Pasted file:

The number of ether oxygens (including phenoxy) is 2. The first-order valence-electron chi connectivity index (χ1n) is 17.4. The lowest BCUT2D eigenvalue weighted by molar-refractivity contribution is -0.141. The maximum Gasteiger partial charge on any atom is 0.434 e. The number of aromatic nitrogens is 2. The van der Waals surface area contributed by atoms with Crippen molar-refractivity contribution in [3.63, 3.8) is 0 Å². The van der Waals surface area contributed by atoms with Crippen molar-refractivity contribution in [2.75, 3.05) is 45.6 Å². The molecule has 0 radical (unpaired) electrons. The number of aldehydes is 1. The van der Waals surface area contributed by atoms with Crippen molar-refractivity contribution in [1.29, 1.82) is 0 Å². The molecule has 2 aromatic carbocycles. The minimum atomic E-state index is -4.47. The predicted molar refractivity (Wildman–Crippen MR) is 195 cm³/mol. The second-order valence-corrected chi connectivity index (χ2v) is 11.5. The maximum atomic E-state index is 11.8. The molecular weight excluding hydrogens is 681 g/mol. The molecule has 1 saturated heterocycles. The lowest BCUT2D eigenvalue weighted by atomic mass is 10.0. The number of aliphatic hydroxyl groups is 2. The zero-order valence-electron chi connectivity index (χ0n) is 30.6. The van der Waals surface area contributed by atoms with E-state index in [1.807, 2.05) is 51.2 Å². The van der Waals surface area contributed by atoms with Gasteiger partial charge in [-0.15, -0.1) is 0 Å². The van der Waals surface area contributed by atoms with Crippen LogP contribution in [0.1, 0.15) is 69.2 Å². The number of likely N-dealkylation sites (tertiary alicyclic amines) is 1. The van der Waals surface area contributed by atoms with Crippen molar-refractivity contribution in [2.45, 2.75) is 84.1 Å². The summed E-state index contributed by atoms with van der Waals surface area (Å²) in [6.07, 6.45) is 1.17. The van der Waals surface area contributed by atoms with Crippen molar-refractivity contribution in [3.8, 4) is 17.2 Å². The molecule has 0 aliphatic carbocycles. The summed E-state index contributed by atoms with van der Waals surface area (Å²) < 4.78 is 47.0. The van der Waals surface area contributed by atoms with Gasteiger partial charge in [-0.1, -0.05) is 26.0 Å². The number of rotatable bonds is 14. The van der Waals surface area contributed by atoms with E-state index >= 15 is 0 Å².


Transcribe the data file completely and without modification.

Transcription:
The number of ether oxygens (including phenoxy) is 2. The first-order valence-electron chi connectivity index (χ1n) is 17.4. The lowest BCUT2D eigenvalue weighted by molar-refractivity contribution is -0.141. The maximum Gasteiger partial charge on any atom is 0.434 e. The number of aromatic nitrogens is 2. The van der Waals surface area contributed by atoms with Crippen molar-refractivity contribution in [3.63, 3.8) is 0 Å². The van der Waals surface area contributed by atoms with Crippen molar-refractivity contribution in [2.75, 3.05) is 45.6 Å². The molecule has 0 radical (unpaired) electrons. The number of aldehydes is 1. The van der Waals surface area contributed by atoms with Crippen molar-refractivity contribution in [1.29, 1.82) is 0 Å². The molecule has 2 aromatic carbocycles. The minimum atomic E-state index is -4.47. The predicted molar refractivity (Wildman–Crippen MR) is 195 cm³/mol. The second-order valence-corrected chi connectivity index (χ2v) is 11.5. The maximum atomic E-state index is 11.8. The molecular weight excluding hydrogens is 681 g/mol. The molecule has 1 saturated heterocycles. The lowest BCUT2D eigenvalue weighted by atomic mass is 10.0. The number of aliphatic hydroxyl groups is 2. The zero-order valence-electron chi connectivity index (χ0n) is 30.6. The van der Waals surface area contributed by atoms with E-state index in [1.807, 2.05) is 51.2 Å². The van der Waals surface area contributed by atoms with Gasteiger partial charge in [-0.15, -0.1) is 0 Å². The van der Waals surface area contributed by atoms with Crippen LogP contribution in [0.1, 0.15) is 69.2 Å². The number of likely N-dealkylation sites (tertiary alicyclic amines) is 1. The van der Waals surface area contributed by atoms with Crippen molar-refractivity contribution in [2.45, 2.75) is 84.1 Å². The summed E-state index contributed by atoms with van der Waals surface area (Å²) in [6.07, 6.45) is 1.17. The van der Waals surface area contributed by atoms with Crippen molar-refractivity contribution in [3.8, 4) is 17.2 Å². The molecule has 0 aliphatic carbocycles. The summed E-state index contributed by atoms with van der Waals surface area (Å²) < 4.78 is 47.0. The van der Waals surface area contributed by atoms with Gasteiger partial charge in [-0.1, -0.05) is 26.0 Å². The number of rotatable bonds is 14. The van der Waals surface area contributed by atoms with E-state index >= 15 is 0 Å².